Government is likely to regain its 23,5 percent stake in ZB Financial Holdings (ZBFH) after businessman Nicholas Vingirai threatened to pull out of the banking group due to shareholder disagreements.
Market experts, however, said the divorce could have serious negative implications on the listed financial services group which is on a recovery path after it was removed from America’s sanctions list late last year.
Vingirai — through his Transnational Holdings Limited (THL) — was last year given 19,79 percent stake in ZBFH by the government with the option of increasing his shareholding by an additional six percent as compensation for the loss of Intermarket Holdings Limited (Intermarket) 13 years ago.
Vingirai lost his Intermarket group where THL was the major shareholder, at the height of the 2004 bank crisis when the Reserve Bank of Zimbabwe intervened to arrest a liquidity crunch by bailing out troubled banks and ejecting several owner-managers it accused of financial imprudence.
The central bank took over Intermarket before selling it off to ZBFH, then a rival banking group.
Vingirai, however, fought back and reclaimed his shareholding, but has had a tempestuous relationship with fellow shareholder the National Social Security Authority (Nssa) with 37,79 percent stake in ZBFH since his 2016 comeback, tangling over board appointments, a contentious dividend payment and his quest for a bigger stake.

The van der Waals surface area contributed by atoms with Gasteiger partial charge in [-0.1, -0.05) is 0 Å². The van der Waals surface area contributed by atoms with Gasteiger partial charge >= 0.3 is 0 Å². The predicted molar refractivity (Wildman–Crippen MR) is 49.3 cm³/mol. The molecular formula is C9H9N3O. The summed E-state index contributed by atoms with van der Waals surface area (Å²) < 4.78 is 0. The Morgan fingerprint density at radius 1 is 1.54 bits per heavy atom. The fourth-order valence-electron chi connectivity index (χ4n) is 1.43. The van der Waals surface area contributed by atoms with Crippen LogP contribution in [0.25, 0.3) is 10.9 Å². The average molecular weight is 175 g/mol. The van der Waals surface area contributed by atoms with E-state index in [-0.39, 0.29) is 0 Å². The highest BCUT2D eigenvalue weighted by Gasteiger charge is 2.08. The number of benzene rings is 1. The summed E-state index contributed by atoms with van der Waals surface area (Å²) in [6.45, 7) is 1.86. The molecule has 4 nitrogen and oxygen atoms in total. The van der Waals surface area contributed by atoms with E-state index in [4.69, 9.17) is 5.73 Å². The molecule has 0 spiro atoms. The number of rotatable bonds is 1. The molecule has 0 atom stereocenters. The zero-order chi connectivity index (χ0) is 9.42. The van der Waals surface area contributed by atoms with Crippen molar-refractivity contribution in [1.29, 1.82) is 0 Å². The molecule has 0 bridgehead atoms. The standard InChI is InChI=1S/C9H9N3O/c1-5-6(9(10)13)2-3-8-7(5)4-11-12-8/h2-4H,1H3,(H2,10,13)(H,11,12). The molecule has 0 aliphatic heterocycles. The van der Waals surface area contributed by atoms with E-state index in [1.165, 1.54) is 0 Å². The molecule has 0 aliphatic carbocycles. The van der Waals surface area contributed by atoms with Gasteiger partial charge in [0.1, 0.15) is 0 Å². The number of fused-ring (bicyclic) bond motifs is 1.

In May this year, Nssa, together with other shareholders, blocked Vingirai from getting the additional six percent shareholding in the financial services group and also voted against the payment of the ZBFH dividend to an investment vehicle run by veteran banker.
To add salt to injury, Vingirai and his nominees were booted out of the ZBFH board, pushing the banker to opt out of the agreement he had with the government in 2016.
“The agreement was brokered by government and therefore we are engaging government. If that fails, the courts are always available but as you know it is always infinitely better to find each other,” Vingirai said in an interview with the public media.
“But we are not going to ask the courts to enforce the botched agreement despite our view that ZBFH ratified the agreement. Our view is that the purported merger should be reversed because it offended the provisions of the Articles and Memos of IHL.
“In essence, ZBFH must hand back what it took illegally. An illegality cannot be cured, can it?” he said.
Market analysts said should Vingirai go ahead with his threats, government and Nssa will emerge as major shareholders in ZBFH, but this will significantly affect the asset base of the financial services group and confidentiality.
Information gathered by the businessdaily shows that IHL still has viable subsidiaries or investments such as ZB Reinsurance, ZB Buildings Society, ZB Life and Mashonaland Holdings.
This will leave ZBFH with only ZB Bank and ZB Capital and transfer secretaries among subsidiaries. Daily News